Conversations With… Kenneth Turek
In sports parlance, the “sweet spot” is the part of a bat or golf club that produces the maximum result when hitting a ball. Some will say a similar result can occur when investing in mid-cap equities, those companies with market capitalizations generally ranging from $2 billion to $18 billion. Such stocks historically consistently outperformed both large- and small-cap stocks on both an absolute and risk-adjusted basis. Yet midcap stocks are often overlooked and left out of basic asset allocation models. Portfolio Manager Kenneth Turek has been running the Neuberger Berman Mid Cap Growth Fund for the last decade and has amassed an impressive record. Here, he discusses his investment process and the advantages of investing in mid-caps.
You have been dedicated to the mid-cap space for over two decades. What drew you there in the first place?
Back in the 1990s, I started managing all-cap portfolios and found myself leaning towards picking mid-cap securities because they were faster growing, had better valuations and offered the most interesting ideas. I also noticed that very few portfolio managers were paying attention to this space, which I thought was a mistake. Believing this represented an opportunity for me—and investors—I decided to focus exclusively on managing mid-cap portfolios.
What should investors know about mid-caps?
A significant characteristic is that mid-caps have, historically, delivered superior risk-adjusted returns versus their large- and small-cap counterparts—something that I think is likely to continue over time. Mid-caps have done well for several reasons. Like large caps, they are large enough to have strong fundamentals and established business models; like small caps, they represent companies that have high growth potential, but mid-caps have the added advantage of being past the heightened operational and financial risks stage of small caps. Additionally, mid-caps typically have seasoned management teams that have successfully married their entrepreneurial spirit with the skills and discipline necessary to bring the business to the next level.
Many mid-cap companies are also often cash-flow positive and have seasoned balance sheets. In my view, the combined impact of these qualities is why mid-caps have outperformed other U.S. equity asset classes over the past 25 years.1
Still, investors are often under-allocated to mid-cap stocks. Why?
I call mid-cap stocks the forgotten asset class, one that is often misunderstood and underutilized. They tend to get the short shrift because investors gravitate to large-cap stocks for their market dominance and perceived stability, while small caps get attention as engines for growth and innovation. And though they represent nearly 30% of U.S. market capitalization, most mid-cap stocks are not covered by Wall Street analysts.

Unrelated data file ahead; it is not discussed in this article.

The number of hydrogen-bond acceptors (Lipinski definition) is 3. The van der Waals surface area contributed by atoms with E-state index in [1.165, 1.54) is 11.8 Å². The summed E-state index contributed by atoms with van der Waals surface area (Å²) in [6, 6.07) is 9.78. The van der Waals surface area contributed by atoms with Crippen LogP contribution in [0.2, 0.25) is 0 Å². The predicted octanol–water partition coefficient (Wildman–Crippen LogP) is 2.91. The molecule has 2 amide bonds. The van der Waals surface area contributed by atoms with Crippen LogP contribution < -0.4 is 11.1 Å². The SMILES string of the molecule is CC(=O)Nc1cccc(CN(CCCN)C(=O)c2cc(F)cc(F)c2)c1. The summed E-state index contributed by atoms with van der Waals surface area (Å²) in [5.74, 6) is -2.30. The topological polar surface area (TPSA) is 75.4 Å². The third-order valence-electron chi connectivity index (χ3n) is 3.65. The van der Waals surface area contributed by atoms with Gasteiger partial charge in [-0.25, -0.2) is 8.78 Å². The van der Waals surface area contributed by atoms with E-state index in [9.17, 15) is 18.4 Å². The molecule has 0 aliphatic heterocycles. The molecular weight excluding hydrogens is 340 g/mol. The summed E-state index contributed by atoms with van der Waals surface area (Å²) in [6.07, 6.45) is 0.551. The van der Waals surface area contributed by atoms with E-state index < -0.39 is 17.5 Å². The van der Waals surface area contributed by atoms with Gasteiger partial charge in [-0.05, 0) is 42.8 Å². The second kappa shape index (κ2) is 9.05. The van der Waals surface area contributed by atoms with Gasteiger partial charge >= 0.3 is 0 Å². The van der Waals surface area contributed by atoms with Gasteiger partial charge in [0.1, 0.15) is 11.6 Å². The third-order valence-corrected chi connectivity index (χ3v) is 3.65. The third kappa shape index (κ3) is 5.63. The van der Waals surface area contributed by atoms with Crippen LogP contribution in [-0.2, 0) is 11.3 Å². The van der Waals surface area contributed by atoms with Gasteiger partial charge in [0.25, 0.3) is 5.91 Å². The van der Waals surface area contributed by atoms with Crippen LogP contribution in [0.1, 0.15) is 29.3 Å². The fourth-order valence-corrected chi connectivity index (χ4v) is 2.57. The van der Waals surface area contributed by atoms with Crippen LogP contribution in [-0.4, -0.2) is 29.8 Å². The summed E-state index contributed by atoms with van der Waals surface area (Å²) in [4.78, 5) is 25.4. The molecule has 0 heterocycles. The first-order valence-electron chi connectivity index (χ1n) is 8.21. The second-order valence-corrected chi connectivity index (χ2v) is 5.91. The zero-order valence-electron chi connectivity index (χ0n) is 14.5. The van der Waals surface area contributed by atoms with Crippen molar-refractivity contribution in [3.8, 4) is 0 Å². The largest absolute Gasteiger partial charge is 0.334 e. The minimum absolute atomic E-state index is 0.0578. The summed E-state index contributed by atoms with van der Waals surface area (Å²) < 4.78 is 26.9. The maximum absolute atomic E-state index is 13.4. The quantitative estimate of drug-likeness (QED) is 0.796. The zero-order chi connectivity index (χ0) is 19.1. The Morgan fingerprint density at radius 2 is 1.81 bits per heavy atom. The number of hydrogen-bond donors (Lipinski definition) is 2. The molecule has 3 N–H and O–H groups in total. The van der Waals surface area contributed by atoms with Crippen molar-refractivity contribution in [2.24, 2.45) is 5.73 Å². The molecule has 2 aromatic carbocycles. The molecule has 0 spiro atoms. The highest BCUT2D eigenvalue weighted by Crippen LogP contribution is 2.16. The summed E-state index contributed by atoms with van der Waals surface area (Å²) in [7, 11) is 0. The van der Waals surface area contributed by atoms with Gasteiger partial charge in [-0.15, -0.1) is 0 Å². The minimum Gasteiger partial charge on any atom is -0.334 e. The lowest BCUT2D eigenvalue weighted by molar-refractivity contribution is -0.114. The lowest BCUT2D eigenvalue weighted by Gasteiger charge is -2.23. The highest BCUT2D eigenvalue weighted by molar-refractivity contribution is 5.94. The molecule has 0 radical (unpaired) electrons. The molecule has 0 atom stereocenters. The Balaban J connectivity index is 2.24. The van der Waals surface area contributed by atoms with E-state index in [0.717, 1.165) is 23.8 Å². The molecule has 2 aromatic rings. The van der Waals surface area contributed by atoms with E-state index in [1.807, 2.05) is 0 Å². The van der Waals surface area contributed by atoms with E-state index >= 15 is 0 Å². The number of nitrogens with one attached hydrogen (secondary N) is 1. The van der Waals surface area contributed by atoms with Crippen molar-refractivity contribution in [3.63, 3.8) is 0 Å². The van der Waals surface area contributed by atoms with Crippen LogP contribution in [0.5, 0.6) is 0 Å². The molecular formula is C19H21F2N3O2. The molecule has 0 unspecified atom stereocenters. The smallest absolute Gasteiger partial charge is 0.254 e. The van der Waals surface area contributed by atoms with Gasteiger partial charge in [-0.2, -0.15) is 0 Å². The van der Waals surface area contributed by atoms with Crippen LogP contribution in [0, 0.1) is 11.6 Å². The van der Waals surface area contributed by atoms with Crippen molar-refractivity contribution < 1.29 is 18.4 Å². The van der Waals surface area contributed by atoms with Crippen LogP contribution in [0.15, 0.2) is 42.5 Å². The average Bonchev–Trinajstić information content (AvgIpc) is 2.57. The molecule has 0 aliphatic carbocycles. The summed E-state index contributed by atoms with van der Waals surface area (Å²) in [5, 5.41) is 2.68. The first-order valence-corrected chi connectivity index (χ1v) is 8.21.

Does the lack of Wall Street coverage help or hurt you as a manager?
In my view, less Wall Street research means more opportunity to uncover ideas. In other words, since fewer analysts cover these stocks, active portfolio managers like us can spot great stocks and realize their value before they become widely known. Also, we conduct extensive research, which I think gives us a major information edge in this underfollowed market segment.
Taking a step back, what’s your overall approach to investing?
We identify stocks in two ways: The first is through bottom-up fundamental individual stock research where we seek growth companies with strong fundamentals, material competitive advantages and underappreciated catalysts. The second approach is the development of cyclical or secular investment themes that we believe can drive investment opportunities over a threeto five-year time horizon. These themes will generally reflect major demographic, technological, industrial or economic shifts and trends.
Drilling down a bit, our investment process begins with various quantitative and qualitative screens to narrow the mid-cap universe to a subset of names that we consider viable candidates for purchase. My team has three dedicated analysts who conduct extensive fundamental and valuation analysis on those stocks, looking at earnings and revenue growth, return on capital, current market valuation and valuation expectations, balance sheet strength and, importantly, manager competence. We also like to identify potential catalysts that could raise performance above consensus expectations. Central to our process is meeting with management, as well as talking to customers, suppliers and competitors. Once a “buy thesis” is developed for a stock, the entire team meets to critically discuss the recommendation. I will make the final decision as to whether to buy the stock, including for what price and at what quantity.
Keep in mind that while our research is centered on original and independent analysis, we also draw on the resources of Neuberger Berman’s 40+ member Global Equity Research department, as well as various external services, industry contacts and the Street research, however sparse, that we may find useful.